In shore, a tract of sand-hills borders on the beach. Here and there a lagoon, more or less brackish, attracts the birds and hunters. A rough, spotty undergrowth partially conceals the sand. The crouching, hardy, live-oaks flourish singly or in thickets-the kind of wood for murderers to crawl among-and here and there the skirts of the forest extend downward from the hills, with a floor of turf and long

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aisles of pine-trees hung with Spaniard's Beard. Through this quaint desert the railway cars drew near to Monterey from the junction at Salinas City-though that and so many other things are now for ever altered and it was from here that you had your first view of the old township lying in the sands, its white windmills bickering in the chill, perpetual wind, and the first fogs of the evening drawing drearily around it from the sea.

The one common note of all this country is the haunting presence of the ocean. A great faint sound of breakers follows you high up into the inland canyons; the roar of water dwells in the clean, empty rooms of Monterey as in a shell upon the chimney; go where you will, you have but to pause and listen to hear the voice of the Pacific. You pass out of the town to the south-west, and mount the hill among pine woods. Glade, thicket, and grove surround you. You follow winding sandy tracts that lead nowhither. You see a deer; a multitude of quail arises. But the sound of the sea still follows you as you advance, like that of wind among the trees, only harsher and stranger to the ear; and when at length you gain the summit, out breaks on every hand and with freshened vigour that same unending, distant, whispering rumble of the ocean; for now you are on the top of Monterey peninsula, and the noise no longer only mounts to you from behind along the beach towards Santa Cruz, but from your right also, round by Chinatown and Pinos lighthouse, and from down before you to the mouth of the Carmello river. The whole woodland is begirt with thundering surges. The silence that immediately surrounds you where you stand is not so much broken as it is haunted by this distant, circling rumour. It sets your senses upon edge; you strain your attention; you are clearly and unusually conscious of small sounds near at hand; you walk listening like an Indian hunter; and that voice of the Pacific is a sort of disquieting company to you in your walk.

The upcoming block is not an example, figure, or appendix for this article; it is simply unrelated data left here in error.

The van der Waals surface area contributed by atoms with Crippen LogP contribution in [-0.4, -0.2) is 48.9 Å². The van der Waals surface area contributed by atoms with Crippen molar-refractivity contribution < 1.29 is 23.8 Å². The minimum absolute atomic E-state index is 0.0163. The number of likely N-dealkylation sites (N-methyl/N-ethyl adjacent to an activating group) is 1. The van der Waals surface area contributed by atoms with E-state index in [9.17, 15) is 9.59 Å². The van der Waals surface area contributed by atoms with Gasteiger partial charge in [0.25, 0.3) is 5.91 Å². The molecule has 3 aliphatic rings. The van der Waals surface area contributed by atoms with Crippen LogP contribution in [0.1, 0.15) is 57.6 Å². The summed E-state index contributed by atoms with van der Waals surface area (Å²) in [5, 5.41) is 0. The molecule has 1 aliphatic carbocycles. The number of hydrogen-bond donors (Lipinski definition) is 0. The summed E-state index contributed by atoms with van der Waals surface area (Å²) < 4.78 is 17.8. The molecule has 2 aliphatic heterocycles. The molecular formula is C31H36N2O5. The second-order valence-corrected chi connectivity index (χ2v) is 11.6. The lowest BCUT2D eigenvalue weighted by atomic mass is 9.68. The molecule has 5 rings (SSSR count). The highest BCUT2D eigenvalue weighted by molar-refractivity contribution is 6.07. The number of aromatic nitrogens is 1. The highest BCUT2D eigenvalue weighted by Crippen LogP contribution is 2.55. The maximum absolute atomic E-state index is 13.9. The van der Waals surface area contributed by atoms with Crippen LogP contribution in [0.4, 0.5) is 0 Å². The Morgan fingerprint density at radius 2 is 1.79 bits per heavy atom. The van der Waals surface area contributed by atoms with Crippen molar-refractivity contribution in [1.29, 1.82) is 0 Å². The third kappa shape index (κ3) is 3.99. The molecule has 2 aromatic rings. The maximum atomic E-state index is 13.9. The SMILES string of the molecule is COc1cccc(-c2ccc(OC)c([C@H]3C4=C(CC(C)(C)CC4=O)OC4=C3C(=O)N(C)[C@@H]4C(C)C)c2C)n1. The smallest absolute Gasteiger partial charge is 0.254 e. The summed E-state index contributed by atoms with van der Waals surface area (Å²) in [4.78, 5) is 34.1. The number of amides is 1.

When once I was in these woods I found it difficult to turn homeward. All woods lure a rambler onward; but in those of Monterey it was the surf that particularly invited me to prolong my walks. I would push straight for the shore where I thought it to be nearest. Indeed, there was scarce a direction that would not, sooner or later, have brought me forth on the Pacific. The emptiness of the woods gave me a sense of freedom and discovery in these excursions. I never, in all my visits, met but one man. He was a Mexican, very dark of hue, but smiling and fat, and he carried an axe, though his true business at that moment was to seek for straying cattle. I asked him what o'clock it was, but he seemed neither to know nor care; and when he in his turn asked me for news of his cattle, I showed myself equally indifferent. We stood and smiled upon each other for a few seconds, and then turned without a word and took our several ways across the forest.

One day I shall never forget it-I had taken a trail that was new to me. After a while the woods began to open, the sea to sound